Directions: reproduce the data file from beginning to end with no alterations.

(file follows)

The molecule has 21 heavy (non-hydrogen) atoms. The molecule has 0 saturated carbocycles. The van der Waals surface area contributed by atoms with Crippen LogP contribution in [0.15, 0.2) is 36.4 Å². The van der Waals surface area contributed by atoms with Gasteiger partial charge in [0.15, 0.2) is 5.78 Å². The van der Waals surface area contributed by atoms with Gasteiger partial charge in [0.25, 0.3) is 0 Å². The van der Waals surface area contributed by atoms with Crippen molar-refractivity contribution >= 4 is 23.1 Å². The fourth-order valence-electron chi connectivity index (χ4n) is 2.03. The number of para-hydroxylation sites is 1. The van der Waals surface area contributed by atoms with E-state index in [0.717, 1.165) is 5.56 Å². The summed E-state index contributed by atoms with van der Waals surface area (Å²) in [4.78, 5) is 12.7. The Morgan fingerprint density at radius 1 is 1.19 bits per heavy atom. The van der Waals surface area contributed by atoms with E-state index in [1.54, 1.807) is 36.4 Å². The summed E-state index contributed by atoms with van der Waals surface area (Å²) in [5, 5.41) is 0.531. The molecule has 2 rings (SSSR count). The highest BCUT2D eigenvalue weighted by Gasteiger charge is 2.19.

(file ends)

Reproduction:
The molecule has 21 heavy (non-hydrogen) atoms. The molecule has 0 saturated carbocycles. The van der Waals surface area contributed by atoms with Crippen LogP contribution in [0.15, 0.2) is 36.4 Å². The van der Waals surface area contributed by atoms with Gasteiger partial charge in [0.15, 0.2) is 5.78 Å². The van der Waals surface area contributed by atoms with Gasteiger partial charge in [0.25, 0.3) is 0 Å². The van der Waals surface area contributed by atoms with Crippen molar-refractivity contribution >= 4 is 23.1 Å². The fourth-order valence-electron chi connectivity index (χ4n) is 2.03. The number of para-hydroxylation sites is 1. The van der Waals surface area contributed by atoms with E-state index in [0.717, 1.165) is 5.56 Å². The summed E-state index contributed by atoms with van der Waals surface area (Å²) in [4.78, 5) is 12.7. The Morgan fingerprint density at radius 1 is 1.19 bits per heavy atom. The van der Waals surface area contributed by atoms with E-state index in [1.54, 1.807) is 36.4 Å². The summed E-state index contributed by atoms with van der Waals surface area (Å²) in [5, 5.41) is 0.531. The molecule has 2 rings (SSSR count). The highest BCUT2D eigenvalue weighted by Gasteiger charge is 2.19.